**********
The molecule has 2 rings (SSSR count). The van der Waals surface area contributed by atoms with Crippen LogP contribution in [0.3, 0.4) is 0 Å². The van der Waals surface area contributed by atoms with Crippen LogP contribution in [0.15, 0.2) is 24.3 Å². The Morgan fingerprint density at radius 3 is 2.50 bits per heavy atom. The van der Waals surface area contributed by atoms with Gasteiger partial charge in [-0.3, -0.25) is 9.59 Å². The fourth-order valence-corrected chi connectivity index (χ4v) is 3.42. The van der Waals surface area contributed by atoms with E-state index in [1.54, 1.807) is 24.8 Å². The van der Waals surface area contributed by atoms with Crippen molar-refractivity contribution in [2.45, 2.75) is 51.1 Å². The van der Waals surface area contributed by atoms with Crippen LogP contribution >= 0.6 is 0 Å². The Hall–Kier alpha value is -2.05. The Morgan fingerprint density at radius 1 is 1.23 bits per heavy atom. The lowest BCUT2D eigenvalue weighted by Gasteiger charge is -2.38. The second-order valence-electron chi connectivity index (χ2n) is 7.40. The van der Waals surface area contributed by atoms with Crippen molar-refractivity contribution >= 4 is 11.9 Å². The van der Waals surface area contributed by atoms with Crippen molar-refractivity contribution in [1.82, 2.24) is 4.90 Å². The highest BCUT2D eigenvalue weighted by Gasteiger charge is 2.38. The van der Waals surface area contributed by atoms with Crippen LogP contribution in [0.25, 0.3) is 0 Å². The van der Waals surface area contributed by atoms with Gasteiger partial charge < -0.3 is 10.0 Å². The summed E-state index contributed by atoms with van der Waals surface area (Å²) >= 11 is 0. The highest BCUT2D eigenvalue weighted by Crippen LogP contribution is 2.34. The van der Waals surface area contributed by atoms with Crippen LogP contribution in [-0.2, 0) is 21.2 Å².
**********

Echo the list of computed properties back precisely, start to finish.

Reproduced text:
The molecule has 2 rings (SSSR count). The van der Waals surface area contributed by atoms with Crippen LogP contribution in [0.3, 0.4) is 0 Å². The van der Waals surface area contributed by atoms with Crippen LogP contribution in [0.15, 0.2) is 24.3 Å². The Morgan fingerprint density at radius 3 is 2.50 bits per heavy atom. The van der Waals surface area contributed by atoms with Gasteiger partial charge in [-0.3, -0.25) is 9.59 Å². The fourth-order valence-corrected chi connectivity index (χ4v) is 3.42. The van der Waals surface area contributed by atoms with E-state index in [1.54, 1.807) is 24.8 Å². The van der Waals surface area contributed by atoms with Crippen molar-refractivity contribution in [2.45, 2.75) is 51.1 Å². The van der Waals surface area contributed by atoms with Crippen LogP contribution >= 0.6 is 0 Å². The Hall–Kier alpha value is -2.05. The Morgan fingerprint density at radius 1 is 1.23 bits per heavy atom. The lowest BCUT2D eigenvalue weighted by Gasteiger charge is -2.38. The second-order valence-electron chi connectivity index (χ2n) is 7.40. The van der Waals surface area contributed by atoms with Crippen molar-refractivity contribution >= 4 is 11.9 Å². The van der Waals surface area contributed by atoms with Crippen molar-refractivity contribution in [1.82, 2.24) is 4.90 Å². The highest BCUT2D eigenvalue weighted by Gasteiger charge is 2.38. The van der Waals surface area contributed by atoms with Crippen LogP contribution in [0.25, 0.3) is 0 Å². The van der Waals surface area contributed by atoms with Gasteiger partial charge < -0.3 is 10.0 Å². The summed E-state index contributed by atoms with van der Waals surface area (Å²) >= 11 is 0. The highest BCUT2D eigenvalue weighted by Crippen LogP contribution is 2.34. The van der Waals surface area contributed by atoms with Crippen LogP contribution in [-0.2, 0) is 21.2 Å².